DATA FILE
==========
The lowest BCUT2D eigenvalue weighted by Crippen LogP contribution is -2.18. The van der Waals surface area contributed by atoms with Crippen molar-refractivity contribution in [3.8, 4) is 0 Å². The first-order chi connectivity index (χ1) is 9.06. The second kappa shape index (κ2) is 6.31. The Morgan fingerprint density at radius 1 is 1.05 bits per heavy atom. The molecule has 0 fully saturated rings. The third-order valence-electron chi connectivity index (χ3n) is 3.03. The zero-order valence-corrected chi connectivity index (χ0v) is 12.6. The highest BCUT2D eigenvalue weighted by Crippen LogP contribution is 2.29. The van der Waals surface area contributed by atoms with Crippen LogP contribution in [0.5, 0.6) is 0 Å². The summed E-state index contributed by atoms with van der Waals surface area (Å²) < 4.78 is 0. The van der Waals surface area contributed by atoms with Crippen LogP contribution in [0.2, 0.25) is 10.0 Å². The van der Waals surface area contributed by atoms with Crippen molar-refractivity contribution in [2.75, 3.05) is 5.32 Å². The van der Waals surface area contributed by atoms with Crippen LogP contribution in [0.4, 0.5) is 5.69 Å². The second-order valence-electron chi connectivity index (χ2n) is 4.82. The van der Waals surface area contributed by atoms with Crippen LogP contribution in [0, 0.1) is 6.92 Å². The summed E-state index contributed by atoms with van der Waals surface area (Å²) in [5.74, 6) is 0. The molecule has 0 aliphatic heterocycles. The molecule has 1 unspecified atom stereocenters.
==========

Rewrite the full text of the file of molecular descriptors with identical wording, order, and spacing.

The lowest BCUT2D eigenvalue weighted by Crippen LogP contribution is -2.18. The van der Waals surface area contributed by atoms with Crippen molar-refractivity contribution in [3.8, 4) is 0 Å². The first-order chi connectivity index (χ1) is 9.06. The second kappa shape index (κ2) is 6.31. The Morgan fingerprint density at radius 1 is 1.05 bits per heavy atom. The molecule has 0 fully saturated rings. The third-order valence-electron chi connectivity index (χ3n) is 3.03. The zero-order valence-corrected chi connectivity index (χ0v) is 12.6. The highest BCUT2D eigenvalue weighted by Crippen LogP contribution is 2.29. The van der Waals surface area contributed by atoms with Crippen LogP contribution in [0.5, 0.6) is 0 Å². The summed E-state index contributed by atoms with van der Waals surface area (Å²) < 4.78 is 0. The van der Waals surface area contributed by atoms with Crippen LogP contribution in [0.2, 0.25) is 10.0 Å². The van der Waals surface area contributed by atoms with Crippen molar-refractivity contribution in [2.75, 3.05) is 5.32 Å². The van der Waals surface area contributed by atoms with Crippen LogP contribution in [0.4, 0.5) is 5.69 Å². The second-order valence-electron chi connectivity index (χ2n) is 4.82. The van der Waals surface area contributed by atoms with Crippen LogP contribution in [0, 0.1) is 6.92 Å². The summed E-state index contributed by atoms with van der Waals surface area (Å²) in [5.74, 6) is 0. The molecule has 0 aliphatic heterocycles. The molecule has 1 unspecified atom stereocenters.